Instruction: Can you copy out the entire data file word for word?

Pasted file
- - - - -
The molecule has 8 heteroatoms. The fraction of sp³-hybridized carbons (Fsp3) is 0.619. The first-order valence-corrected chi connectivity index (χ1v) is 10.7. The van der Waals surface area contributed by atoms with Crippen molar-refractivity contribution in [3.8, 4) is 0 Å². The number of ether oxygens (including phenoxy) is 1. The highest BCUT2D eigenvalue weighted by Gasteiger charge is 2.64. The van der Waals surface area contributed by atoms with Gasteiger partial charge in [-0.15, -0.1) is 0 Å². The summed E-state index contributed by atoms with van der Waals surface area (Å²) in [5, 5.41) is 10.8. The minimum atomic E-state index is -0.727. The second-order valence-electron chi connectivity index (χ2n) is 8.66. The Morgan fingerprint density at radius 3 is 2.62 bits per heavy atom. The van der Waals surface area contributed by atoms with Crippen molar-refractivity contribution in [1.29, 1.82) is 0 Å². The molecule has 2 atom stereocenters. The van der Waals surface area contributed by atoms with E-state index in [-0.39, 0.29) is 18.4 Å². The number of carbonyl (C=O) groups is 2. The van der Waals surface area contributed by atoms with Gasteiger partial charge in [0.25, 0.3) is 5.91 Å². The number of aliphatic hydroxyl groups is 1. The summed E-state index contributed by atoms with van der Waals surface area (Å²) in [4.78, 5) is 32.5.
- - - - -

The molecule has 8 heteroatoms. The fraction of sp³-hybridized carbons (Fsp3) is 0.619. The first-order valence-corrected chi connectivity index (χ1v) is 10.7. The van der Waals surface area contributed by atoms with Crippen molar-refractivity contribution in [3.8, 4) is 0 Å². The number of ether oxygens (including phenoxy) is 1. The highest BCUT2D eigenvalue weighted by Gasteiger charge is 2.64. The van der Waals surface area contributed by atoms with Gasteiger partial charge in [-0.15, -0.1) is 0 Å². The summed E-state index contributed by atoms with van der Waals surface area (Å²) in [5, 5.41) is 10.8. The minimum atomic E-state index is -0.727. The second-order valence-electron chi connectivity index (χ2n) is 8.66. The Morgan fingerprint density at radius 3 is 2.62 bits per heavy atom. The van der Waals surface area contributed by atoms with Crippen molar-refractivity contribution in [1.29, 1.82) is 0 Å². The molecule has 2 atom stereocenters. The van der Waals surface area contributed by atoms with E-state index in [-0.39, 0.29) is 18.4 Å². The number of carbonyl (C=O) groups is 2. The van der Waals surface area contributed by atoms with Gasteiger partial charge in [0.25, 0.3) is 5.91 Å². The number of aliphatic hydroxyl groups is 1. The summed E-state index contributed by atoms with van der Waals surface area (Å²) in [4.78, 5) is 32.5.